7. The price has cut 50-day moving average from above which signifies a bearish trend and as you can see in the chart, the price is dropping for Tata Motors.
8. The volume on the days when the price is decreasing is higher which also suggests a bearish trend.

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6 Other IMPORTANT information you can find in a chart

 

1. Dividend yield:

In some charts, you can also find the dividend yield of the company. The dividend yield is the percentage of return on the dividend. This is calculated by dividing the dividend received annually by the market price of the stock at present.

 

2. Dividend per share:

Similarly, there can be dividends per share also represented in some stock charts. This is the annual dividend paid by the company to the shareholders.

 

3. 52-week high and low:

These 2 numbers are very important to the traders. You can find these 52-week highs and low often in most of the charts either at the top or the bottom.

The 52-week high is the highest price reached within the past 52 weeks or 1 year. Similarly, the 52-week low is the lowest price of the last 52 weeks.

 

4. Price to Earnings Ratio:

The P/E ratio may be also found on some charts as it is a key metric for stock analysis. It is derived by dividing the market price of the stock by the earnings per share (EPS) for the last year.

 

5. Net change:

This is another metric given in any stock chart and it is the change from the previous day’s price. In the chart given above, the net change is -0.25% which keeps on changing as the price of the stock changes.

 

6. Market capitalization:

Most stock charts also include the market capitalization of the company. This is the value of the total number of stocks outstanding.

For instance, if there are 1000 outstanding stocks of a company and the market price of each stock at present is Rs. 100 then the market capitalization of the stock at present is Rs. 100,000.

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Conclusion

So, reading charts is a bit tricky, however, you can learn to read them and then use them for your daily trading. If you want to learn how to read stock charts and pick stocks wisely and trade, then you can enroll in technical courses at Koppr.

Check all our stock market related courses here:
1. Stock Market Basics
2. How to pick stocks?
3. Futures and Options
4. Fundamental Analysis
5. Value Investing
6. Intraday Options Buying Strategy
7. Nifty Hedged Short Strangle
8. Options Spread and Options Chain
9. Learn how Scalp Trading Works, etc.

You can choose the course according to your interest and enroll for the same if you wish to learn about the different stock market strategies that can help you build your stock portfolio.

Charts can be extremely helpful in daily trading as they have all the required information in one place and you can just check everything on that single page.

Moreover, if you can integrate the technical indicators and use real-time charts, it can provide you with buy and sell signals too.

Moreover, like Benjamin Graham said in his book, the Intelligent Investor that “An intelligent investor is a realist who sells to Optimists and buys from Pessimists”. After reading all the stock charts, you will realise how true this quote is!

 

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How to Analyze Stocks to Get Good Returns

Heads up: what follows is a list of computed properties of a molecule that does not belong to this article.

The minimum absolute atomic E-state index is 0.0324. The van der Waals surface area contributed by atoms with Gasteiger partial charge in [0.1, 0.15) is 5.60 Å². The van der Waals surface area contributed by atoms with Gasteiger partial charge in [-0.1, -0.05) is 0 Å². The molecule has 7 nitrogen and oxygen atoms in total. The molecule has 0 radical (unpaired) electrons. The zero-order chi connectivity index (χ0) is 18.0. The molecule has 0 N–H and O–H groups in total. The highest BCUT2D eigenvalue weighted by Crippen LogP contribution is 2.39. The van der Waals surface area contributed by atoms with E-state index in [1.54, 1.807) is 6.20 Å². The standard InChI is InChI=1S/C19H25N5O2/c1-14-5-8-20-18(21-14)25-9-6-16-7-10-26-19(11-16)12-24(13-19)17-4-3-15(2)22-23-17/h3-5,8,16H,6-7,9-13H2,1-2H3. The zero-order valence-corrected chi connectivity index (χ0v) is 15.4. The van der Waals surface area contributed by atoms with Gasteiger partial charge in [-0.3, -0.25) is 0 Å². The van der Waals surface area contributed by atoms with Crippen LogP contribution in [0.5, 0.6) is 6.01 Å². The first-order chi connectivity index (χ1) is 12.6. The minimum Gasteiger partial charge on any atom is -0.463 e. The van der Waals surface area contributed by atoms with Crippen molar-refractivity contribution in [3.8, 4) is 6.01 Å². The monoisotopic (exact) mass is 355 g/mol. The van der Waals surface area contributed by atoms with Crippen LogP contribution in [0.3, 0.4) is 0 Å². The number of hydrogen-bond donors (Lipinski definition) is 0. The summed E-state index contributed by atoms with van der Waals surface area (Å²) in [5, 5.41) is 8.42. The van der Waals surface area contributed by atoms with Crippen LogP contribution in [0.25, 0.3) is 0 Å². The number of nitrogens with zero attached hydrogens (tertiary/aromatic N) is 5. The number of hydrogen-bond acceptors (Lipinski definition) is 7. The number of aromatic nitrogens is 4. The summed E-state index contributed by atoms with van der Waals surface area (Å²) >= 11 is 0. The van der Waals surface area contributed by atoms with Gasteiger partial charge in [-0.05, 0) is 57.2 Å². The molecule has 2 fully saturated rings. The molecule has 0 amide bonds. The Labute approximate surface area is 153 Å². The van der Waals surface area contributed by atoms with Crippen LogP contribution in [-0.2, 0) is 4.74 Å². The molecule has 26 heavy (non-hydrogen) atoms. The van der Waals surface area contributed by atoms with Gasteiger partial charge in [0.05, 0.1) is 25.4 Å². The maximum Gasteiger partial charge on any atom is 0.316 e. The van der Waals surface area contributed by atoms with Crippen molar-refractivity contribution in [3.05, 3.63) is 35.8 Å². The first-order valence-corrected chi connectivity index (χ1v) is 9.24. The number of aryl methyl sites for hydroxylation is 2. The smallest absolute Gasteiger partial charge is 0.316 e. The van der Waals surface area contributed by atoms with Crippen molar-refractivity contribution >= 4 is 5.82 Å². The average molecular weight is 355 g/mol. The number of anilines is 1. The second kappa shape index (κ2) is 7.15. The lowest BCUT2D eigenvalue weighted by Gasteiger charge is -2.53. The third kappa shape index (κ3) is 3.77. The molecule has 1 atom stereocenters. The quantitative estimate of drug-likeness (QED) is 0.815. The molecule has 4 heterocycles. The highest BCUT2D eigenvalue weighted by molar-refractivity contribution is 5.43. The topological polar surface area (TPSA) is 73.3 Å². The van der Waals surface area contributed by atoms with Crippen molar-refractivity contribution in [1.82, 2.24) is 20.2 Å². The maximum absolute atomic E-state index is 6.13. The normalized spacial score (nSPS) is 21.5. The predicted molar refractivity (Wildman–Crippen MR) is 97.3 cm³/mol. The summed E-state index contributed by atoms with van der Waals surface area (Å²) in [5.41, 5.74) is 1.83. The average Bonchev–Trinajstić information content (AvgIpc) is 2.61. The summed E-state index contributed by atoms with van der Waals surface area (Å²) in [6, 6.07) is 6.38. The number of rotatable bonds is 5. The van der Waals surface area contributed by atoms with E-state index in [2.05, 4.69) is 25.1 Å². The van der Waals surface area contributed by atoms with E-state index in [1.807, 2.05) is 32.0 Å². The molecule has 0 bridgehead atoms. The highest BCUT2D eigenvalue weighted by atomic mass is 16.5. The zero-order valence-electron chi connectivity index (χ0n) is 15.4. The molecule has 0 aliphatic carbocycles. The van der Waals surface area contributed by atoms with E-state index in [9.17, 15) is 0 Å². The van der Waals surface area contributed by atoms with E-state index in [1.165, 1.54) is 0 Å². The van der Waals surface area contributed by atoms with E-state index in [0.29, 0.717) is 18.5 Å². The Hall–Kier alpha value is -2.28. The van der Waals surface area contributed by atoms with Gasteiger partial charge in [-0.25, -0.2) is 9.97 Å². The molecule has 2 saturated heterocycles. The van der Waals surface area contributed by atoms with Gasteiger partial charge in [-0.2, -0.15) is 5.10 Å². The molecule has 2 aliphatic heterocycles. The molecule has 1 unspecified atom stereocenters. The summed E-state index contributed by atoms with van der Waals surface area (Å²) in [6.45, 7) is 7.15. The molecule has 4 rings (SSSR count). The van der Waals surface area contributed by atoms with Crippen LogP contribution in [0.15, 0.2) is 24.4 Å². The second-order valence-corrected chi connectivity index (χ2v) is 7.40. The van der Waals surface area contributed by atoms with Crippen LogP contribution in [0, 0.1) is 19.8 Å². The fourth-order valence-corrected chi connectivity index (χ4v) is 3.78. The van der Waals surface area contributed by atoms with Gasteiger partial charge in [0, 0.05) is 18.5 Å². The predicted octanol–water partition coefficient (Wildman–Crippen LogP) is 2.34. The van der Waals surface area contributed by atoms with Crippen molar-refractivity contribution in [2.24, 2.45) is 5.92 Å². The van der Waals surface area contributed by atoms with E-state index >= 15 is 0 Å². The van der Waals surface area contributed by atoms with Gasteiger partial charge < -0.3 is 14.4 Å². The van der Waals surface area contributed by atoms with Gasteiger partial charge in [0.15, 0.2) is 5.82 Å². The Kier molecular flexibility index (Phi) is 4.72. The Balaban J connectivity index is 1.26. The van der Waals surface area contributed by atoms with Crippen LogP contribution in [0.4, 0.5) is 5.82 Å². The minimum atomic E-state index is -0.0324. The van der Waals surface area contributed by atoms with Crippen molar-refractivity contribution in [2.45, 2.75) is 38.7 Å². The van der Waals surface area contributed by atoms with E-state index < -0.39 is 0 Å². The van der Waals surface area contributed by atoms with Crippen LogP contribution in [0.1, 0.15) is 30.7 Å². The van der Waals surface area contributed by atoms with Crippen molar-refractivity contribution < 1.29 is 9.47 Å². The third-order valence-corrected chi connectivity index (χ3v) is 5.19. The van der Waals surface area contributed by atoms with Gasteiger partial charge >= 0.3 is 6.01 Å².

How to Analyze Stocks to Get Good Returns

There is an old saying “Look before you leap” and this fits perfectly when you are investing in stocks. However, in-stock investment, mere looking won’t be enough, you need to dig deeper using multiple analytical tools and resources, and techniques for making your investments full-proof.

The stock analysis involves multiple techniques to find out whether an investment is right for your portfolio or not. If you are a trader, then you can use technical analysis tools to find yourself the best stocks to trade for the day.

Investing in stocks without thorough research about the company, stock price, and market trend can lead to a huge loss. For a good investment, you need to know about the stock you are putting your money into.

This is quite similar to buying an expensive asset, for instance, a car. Don’t you compare multiple cars within your budget and then choose the one which suits your requirement the best?

Stock investment is nothing different, you need to find the best stocks for your investment goals and profile and you need stock market analysis techniques for the same.

In this article, you will find different aspects of stock analysis. The article will have different stock market analysis techniques, metrics, and tips for investors, stock analysts, and anyone who wants to learn about stock market analysis.

 

Steps by step process on how to analyze a stock

Stock analysis is a process and involves multiple steps. It starts with the collection of data from different company documents and then finding the required information from them. T

hen comparing that information and analyzing multiple metrics and risks involved in the stock investment.

The steps are discussed in detail below –

 

1) Collection of financial data and company information

 

The first step in stock analysis involves document research. You need to pull out multiple documents that the company files with SEBI. The documents should include financial reports – quarterly, annual, and other financial data.

The balance sheet, P/L statement, and the cash flow statement of the company are key documents that need to be studied for qualitative research.

This will help you find out the revenue they are generating, their expenses, profit, and how they are handling cash flow. These documents are the basic requirement for beginning your research.